GC Analysis of Neutral

edited April 2016 in General

I got the guys at work to test my neutral produced from Ace's Foolproof Neutral recipe on a 4" 7 plate ProCap still. Stripped then spirit run on 7 plates no packed section. One of the first goals I have set myself in distilling from home is to match the commercial specs for neutral ethanol.

Results are in:

  • Strength 93% (fail)
  • Methanol 13ppm (smashed the spec of <40ppm)
  • Acetal 2ppm (spec <10ppm)
  • Acetaldehyde 2ppm (spec <10ppm)

I just need to solve my packed section flooding problem to get more theoretical plates and I will try again.

However I am chalking this up as a win!


  • I wonder how my turbo through a packed section would compare?
    What sort of reflux ratio were you running at?

  • That was off take at 2 litres per hour so pretty slow compared to others.

    Feel free to send me a small sample in the mail and I can get it tested. Only need about 50ml.

  • I'd like to do that. Could be very interesting.
    I'd want to do a run under known conditions for it though so we know exactly what we've got.

  • when you are ready just PM me and I will send you my address.

  • Sure. What's the spec on ABV?
    I think on my gear, getting it to spec won't be an issue its more of a question of what's the max volume through the column that maintains that spec.
    Did you run at 100% RR for long?

  • Good stuff Yurgle well done.

    StillDragon Australia & New Zealand - Your StillDragon® Distributor for Australia & New Zealand

  • wow that's great where would you need to go to get that tested ?

  • yurgles work :))

    StillDragon Australia & New Zealand - Your StillDragon® Distributor for Australia & New Zealand

  • edited April 2016

    @jacksonbrown said: Sure. What's the spec on ABV?

    Generally sold to BP in Australia (British pharmacopeia) specs which are 95.6 to 96.3 v/v I think?)

    @jacksonbrown said: I think on my gear, getting it to spec won't be an issue its more of a question of what's the max volume through the column that maintains that spec.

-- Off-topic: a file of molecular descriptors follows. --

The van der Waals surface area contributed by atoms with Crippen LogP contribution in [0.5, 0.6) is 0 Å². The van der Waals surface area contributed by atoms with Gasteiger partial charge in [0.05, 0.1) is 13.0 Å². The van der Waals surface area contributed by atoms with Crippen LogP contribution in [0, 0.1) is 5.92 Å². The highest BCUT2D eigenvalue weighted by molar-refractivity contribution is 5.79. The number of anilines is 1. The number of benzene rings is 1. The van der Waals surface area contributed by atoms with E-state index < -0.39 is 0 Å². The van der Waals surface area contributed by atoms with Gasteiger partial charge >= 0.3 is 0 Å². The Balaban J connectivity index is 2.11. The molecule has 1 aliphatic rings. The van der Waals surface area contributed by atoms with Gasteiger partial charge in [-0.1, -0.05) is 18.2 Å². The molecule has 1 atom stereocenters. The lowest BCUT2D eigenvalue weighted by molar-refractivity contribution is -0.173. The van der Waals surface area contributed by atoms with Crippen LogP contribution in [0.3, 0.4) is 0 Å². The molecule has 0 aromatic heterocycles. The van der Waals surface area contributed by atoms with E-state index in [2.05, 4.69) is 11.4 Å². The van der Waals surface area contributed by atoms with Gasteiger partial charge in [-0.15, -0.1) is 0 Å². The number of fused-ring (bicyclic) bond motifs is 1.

Absolutely - that is the ultimate challenge for neutral. And that's the reason a lot of gin guys buy base neutral rather than make it themselves - the industrial producers just do it so efficiently.

    @jacksonbrown said: Did you run at 100% RR for long?

    About 1 hour? A lot of the time was me playing with RC water flow to find that tipping point where the vapour moves to the PC. Or "riding the clutch" to use @punkin's analogy. All part of the learning process!

  • I have done it a few more times now and am getting faster at recognising that tipping point with my gear. But on single pass whiskey and not neutral so the temps and timing is quite different.

  • Try your packed column again.
    Ride the clutch again.
    Now now find the power level that it floods at then reduce by it 10%.
    Then ride the clutch to the tipping point and don't touch the valve again...
    Now use the power to control the take off.
    The amount of reflux that you locked in shouldn't flood and the increasing vapour won't mater too much.
    Slowly raising the power will reduce the RR and increases the take off rate.
    Once the abv falls to a point just above that minimum acceptable level you just maxed out your packing.
    That's how I would do it anyway.
    Just my opinion but it seems to avoid flooding reasonably well.

  • cheers @jacksonbrown - reading yours above and @crozdog 's method of driving with power rather than RC flow is definitely worth me trying. I am still very much experimenting with methods so appreciate any advice I can get!

  • edited April 2016

    Very cool!

    I strongly suspect anyone who can competently operate a multi-plate hobby still can smash most basic alcohol GC metrics.